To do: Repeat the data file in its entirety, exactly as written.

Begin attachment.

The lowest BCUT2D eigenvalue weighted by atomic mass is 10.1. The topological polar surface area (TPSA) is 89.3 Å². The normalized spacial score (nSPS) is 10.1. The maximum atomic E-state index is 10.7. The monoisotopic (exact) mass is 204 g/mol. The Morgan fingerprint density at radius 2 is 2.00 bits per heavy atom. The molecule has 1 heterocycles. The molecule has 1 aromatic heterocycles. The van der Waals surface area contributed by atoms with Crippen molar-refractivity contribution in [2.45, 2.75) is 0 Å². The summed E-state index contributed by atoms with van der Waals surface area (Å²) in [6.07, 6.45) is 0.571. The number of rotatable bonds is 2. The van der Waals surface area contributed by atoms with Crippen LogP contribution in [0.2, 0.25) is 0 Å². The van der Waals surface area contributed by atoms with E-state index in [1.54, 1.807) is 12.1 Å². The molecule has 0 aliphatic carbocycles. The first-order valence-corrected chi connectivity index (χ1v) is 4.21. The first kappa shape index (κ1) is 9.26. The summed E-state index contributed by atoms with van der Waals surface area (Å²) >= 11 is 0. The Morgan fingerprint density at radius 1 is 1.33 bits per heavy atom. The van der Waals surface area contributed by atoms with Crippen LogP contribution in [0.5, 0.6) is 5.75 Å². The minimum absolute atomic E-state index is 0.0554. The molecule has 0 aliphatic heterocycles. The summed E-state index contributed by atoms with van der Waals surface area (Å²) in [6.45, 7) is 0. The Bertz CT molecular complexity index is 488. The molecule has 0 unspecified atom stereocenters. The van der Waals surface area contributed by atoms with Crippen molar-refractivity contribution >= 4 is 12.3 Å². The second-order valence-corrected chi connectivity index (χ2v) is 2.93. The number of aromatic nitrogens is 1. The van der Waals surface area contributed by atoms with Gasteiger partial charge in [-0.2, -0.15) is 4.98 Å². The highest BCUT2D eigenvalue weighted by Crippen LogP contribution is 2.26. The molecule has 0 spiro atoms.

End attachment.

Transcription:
The lowest BCUT2D eigenvalue weighted by atomic mass is 10.1. The topological polar surface area (TPSA) is 89.3 Å². The normalized spacial score (nSPS) is 10.1. The maximum atomic E-state index is 10.7. The monoisotopic (exact) mass is 204 g/mol. The Morgan fingerprint density at radius 2 is 2.00 bits per heavy atom. The molecule has 1 heterocycles. The molecule has 1 aromatic heterocycles. The van der Waals surface area contributed by atoms with Crippen molar-refractivity contribution in [2.45, 2.75) is 0 Å². The summed E-state index contributed by atoms with van der Waals surface area (Å²) in [6.07, 6.45) is 0.571. The number of rotatable bonds is 2. The van der Waals surface area contributed by atoms with Crippen LogP contribution in [0.2, 0.25) is 0 Å². The van der Waals surface area contributed by atoms with E-state index in [1.54, 1.807) is 12.1 Å². The molecule has 0 aliphatic carbocycles. The first-order valence-corrected chi connectivity index (χ1v) is 4.21. The first kappa shape index (κ1) is 9.26. The summed E-state index contributed by atoms with van der Waals surface area (Å²) >= 11 is 0. The Morgan fingerprint density at radius 1 is 1.33 bits per heavy atom. The van der Waals surface area contributed by atoms with Crippen LogP contribution in [0.5, 0.6) is 5.75 Å². The minimum absolute atomic E-state index is 0.0554. The molecule has 0 aliphatic heterocycles. The summed E-state index contributed by atoms with van der Waals surface area (Å²) in [6.45, 7) is 0. The Bertz CT molecular complexity index is 488. The molecule has 0 unspecified atom stereocenters. The van der Waals surface area contributed by atoms with Crippen molar-refractivity contribution >= 4 is 12.3 Å². The second-order valence-corrected chi connectivity index (χ2v) is 2.93. The number of aromatic nitrogens is 1. The van der Waals surface area contributed by atoms with Gasteiger partial charge in [-0.2, -0.15) is 4.98 Å². The highest BCUT2D eigenvalue weighted by Crippen LogP contribution is 2.26. The molecule has 0 spiro atoms.